The Twilight of the Volt
Mar 19, 2012, Vol. 17, No. 26 • By THE SCRAPBOOK
In July 2010, President Obama paid a visit to a General Motors plant in Hamtramck, Michigan, and gave a speech making the case for a revitalized American auto industry. To paraphrase the former governor of Alaska, how’d that hopey-changey stuff work out for Hamtramck?
That December, the New York Times reported that city leaders were pushing for Hamtramck to file for Chapter 9 municipal bankruptcy. Aside from the failing economy, 60 percent of the city’s general operating budget went to pay for the salaries and pensions of just the cops and firefighters. The city tried to renegotiate employee contracts, but the union reps were intransigent. “They kind of have the Cadillac plan,” Hamtramck’s city manager told the Times, “and we’d kind of like the Chevy.”
Speaking of Chevrolet, shortly before the Times was reporting on the city’s desire to file for bankruptcy, the first federally subsidized, electric-powered Chevy Volts started rolling off the assembly line at a GM plant in, you guessed it, Hamtramck. Chevy has actually produced an ad called “Morning in Hamtramck” that scans the worn scenery of the town to a plaintive guitar soundtrack. The narrator solemnly intones: “For our town. For our country. For our future. This isn’t just the car we wanted to build; it’s the car America had to build.”
Obama recently declared he wanted to buy a Volt when he left office, but at this rate, it’s going to be a used one. GM announced on March 1 that they’re suspending production of the Volt in Hamtramck—for the third time—leaving 1,300 people temporarily out of work. Despite selling only 7,671 Volts last year, GM had planned to expand production to 60,000 this year. Something tells us that won’t happen. Forget “Morning in Hamtramck.” Truth About Cars editor Edward Niedermeyer has declared recent events to be the “Twilight of the Volt,” and produced a handy graph last week showing that production of the Volt thus far has been nearly twice its sales.
And so, Hamtramck, Michigan, has become a nearly perfect metaphor for Obama’s America. The city’s bankruptcy claim has been denied by the state, so they’re stuck overpaying unionized city employees with money they don’t have. And the taxpayers don’t have any money because the auto plant in town is laying people off en masse. It was manufacturing “the car America had to build” regardless of whether Americans wanted to buy it.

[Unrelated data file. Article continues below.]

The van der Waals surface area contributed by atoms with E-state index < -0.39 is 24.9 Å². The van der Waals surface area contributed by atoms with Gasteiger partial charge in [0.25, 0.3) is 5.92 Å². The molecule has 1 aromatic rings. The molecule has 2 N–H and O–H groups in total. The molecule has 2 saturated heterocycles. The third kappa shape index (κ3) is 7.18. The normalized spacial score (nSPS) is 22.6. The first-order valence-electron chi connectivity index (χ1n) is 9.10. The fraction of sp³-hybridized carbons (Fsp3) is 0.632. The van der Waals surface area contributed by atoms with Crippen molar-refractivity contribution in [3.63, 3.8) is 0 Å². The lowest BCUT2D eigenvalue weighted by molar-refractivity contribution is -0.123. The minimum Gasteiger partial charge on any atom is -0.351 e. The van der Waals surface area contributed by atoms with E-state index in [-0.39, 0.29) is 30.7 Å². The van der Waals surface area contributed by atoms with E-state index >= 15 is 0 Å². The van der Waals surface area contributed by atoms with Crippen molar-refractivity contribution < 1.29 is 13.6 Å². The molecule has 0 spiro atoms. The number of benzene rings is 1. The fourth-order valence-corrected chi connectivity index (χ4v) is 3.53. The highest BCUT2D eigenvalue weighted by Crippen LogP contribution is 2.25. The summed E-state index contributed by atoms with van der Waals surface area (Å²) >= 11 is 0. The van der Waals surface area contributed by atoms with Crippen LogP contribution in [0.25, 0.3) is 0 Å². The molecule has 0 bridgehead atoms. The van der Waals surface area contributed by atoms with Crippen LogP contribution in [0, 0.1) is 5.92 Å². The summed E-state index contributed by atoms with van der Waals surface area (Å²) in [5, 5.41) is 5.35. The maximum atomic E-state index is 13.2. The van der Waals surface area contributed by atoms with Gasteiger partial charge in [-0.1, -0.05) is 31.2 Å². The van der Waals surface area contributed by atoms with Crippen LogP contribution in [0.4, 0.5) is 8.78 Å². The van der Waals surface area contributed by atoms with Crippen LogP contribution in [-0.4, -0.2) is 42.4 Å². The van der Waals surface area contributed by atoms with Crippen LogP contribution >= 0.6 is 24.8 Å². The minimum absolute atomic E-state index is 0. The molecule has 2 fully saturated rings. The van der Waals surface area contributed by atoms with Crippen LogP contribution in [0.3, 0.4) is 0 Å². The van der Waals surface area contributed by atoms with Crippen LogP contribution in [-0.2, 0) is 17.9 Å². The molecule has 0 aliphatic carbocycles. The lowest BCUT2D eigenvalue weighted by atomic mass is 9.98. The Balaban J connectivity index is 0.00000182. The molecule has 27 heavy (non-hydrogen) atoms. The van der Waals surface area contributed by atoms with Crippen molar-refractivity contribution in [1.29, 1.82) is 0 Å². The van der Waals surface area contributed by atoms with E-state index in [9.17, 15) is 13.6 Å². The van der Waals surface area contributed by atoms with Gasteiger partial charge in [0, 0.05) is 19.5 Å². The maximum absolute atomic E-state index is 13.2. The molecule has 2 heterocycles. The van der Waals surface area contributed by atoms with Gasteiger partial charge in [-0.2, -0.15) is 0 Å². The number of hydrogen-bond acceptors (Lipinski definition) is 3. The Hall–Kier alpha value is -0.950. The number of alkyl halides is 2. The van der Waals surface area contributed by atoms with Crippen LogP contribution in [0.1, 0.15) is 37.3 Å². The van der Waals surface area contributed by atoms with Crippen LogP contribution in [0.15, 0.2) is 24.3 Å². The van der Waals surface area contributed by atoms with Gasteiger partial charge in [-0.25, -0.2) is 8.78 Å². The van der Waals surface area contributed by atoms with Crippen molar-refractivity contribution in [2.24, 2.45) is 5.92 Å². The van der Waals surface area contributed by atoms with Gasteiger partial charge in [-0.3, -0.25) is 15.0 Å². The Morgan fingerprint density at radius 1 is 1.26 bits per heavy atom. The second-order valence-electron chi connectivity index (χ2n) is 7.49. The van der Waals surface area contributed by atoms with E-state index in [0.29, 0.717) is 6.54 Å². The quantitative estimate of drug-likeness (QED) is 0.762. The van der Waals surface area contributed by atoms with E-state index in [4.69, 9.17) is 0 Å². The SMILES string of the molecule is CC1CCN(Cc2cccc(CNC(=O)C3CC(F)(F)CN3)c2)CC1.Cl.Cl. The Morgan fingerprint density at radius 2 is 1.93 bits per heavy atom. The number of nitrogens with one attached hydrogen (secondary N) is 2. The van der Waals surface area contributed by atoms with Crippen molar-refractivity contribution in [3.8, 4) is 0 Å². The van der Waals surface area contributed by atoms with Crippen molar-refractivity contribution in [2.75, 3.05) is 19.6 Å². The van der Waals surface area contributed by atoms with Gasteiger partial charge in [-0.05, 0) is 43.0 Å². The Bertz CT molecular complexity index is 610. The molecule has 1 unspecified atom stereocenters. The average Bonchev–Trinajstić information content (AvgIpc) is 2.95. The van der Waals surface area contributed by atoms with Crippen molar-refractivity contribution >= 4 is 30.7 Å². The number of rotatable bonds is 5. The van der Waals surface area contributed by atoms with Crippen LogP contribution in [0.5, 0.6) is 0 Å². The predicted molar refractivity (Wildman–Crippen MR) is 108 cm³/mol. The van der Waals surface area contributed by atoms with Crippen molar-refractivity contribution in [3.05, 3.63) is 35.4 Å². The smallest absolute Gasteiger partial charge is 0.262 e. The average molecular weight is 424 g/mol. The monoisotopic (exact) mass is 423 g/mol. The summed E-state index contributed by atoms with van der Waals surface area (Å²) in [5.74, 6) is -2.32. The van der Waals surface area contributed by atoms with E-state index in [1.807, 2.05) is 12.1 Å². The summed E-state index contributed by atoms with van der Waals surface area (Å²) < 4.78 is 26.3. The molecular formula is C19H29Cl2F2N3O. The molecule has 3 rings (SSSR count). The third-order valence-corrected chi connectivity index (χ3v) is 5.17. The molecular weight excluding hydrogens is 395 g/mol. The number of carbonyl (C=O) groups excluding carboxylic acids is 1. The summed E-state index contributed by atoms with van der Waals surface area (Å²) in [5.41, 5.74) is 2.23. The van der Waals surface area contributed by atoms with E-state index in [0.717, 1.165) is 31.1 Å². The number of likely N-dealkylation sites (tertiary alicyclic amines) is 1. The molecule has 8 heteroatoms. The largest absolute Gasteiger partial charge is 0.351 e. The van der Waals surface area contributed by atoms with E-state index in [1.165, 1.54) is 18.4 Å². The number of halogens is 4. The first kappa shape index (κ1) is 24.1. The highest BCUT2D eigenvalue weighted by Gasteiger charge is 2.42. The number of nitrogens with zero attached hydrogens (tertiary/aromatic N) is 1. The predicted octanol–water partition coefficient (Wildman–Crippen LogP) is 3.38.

Shockingly, few besides the president have wanted a $40,000 electric car that sometimes catches on fire, in spite of the fact that each new Volt comes with a $7,500 tax credit. (Who benefits from the credit? Rich liberals, mainly. The average annual income of America’s Volt owners is $170,000.) Of course, Chevy doubled down on the Volt because the eco-crazy, energy-prices-must-skyrocket Obama administration all but dictated that GM continue to build an electric car in exchange for receiving taxpayer money in the auto bailout, the same bailout that ended up being little more than a temporary payoff to the unions whose contracts helped bankrupt GM in the first place.
Naturally, as Volt workers were being laid off, the president announced that he wants to raise the electric car tax credit to $10,000, earmark $1 billion for cities to build infrastructure for electric cars, and spend another $650 million for electric car research. Nothing like throwing good money after bad, especially when it’s everybody else’s money.
If only some crack engineer could just develop a car that runs on government failure and union arrogance, maybe things in Hamtramck—and the rest of the country—would finally start to look up.
Ho, Ho, Ho, and a Bottle of Seltzer
The Scrapbook has not been one to complain about the wussification of the armed forces, especially since the evidence in Iraq and Afghanistan and Kuwait, and other hotspots around the world, is as good an argument as any against it. But The Scrapbook was just a little discouraged the other day to learn that the Navy intends to install breath-test machines on all ships and sub-marines and on Marine Corps bases.
This is not because The Scrapbook believes in drinking while on duty, or denies that the abuse of alcohol has been, and can be, a social problem afflicting soldiers, sailors, and airmen alike. But it does remind us that the instincts of the nanny state are incessantly intrusive, and that the United States Navy, which has successfully defended these shores since 1775, is not exempt from such intrusions.
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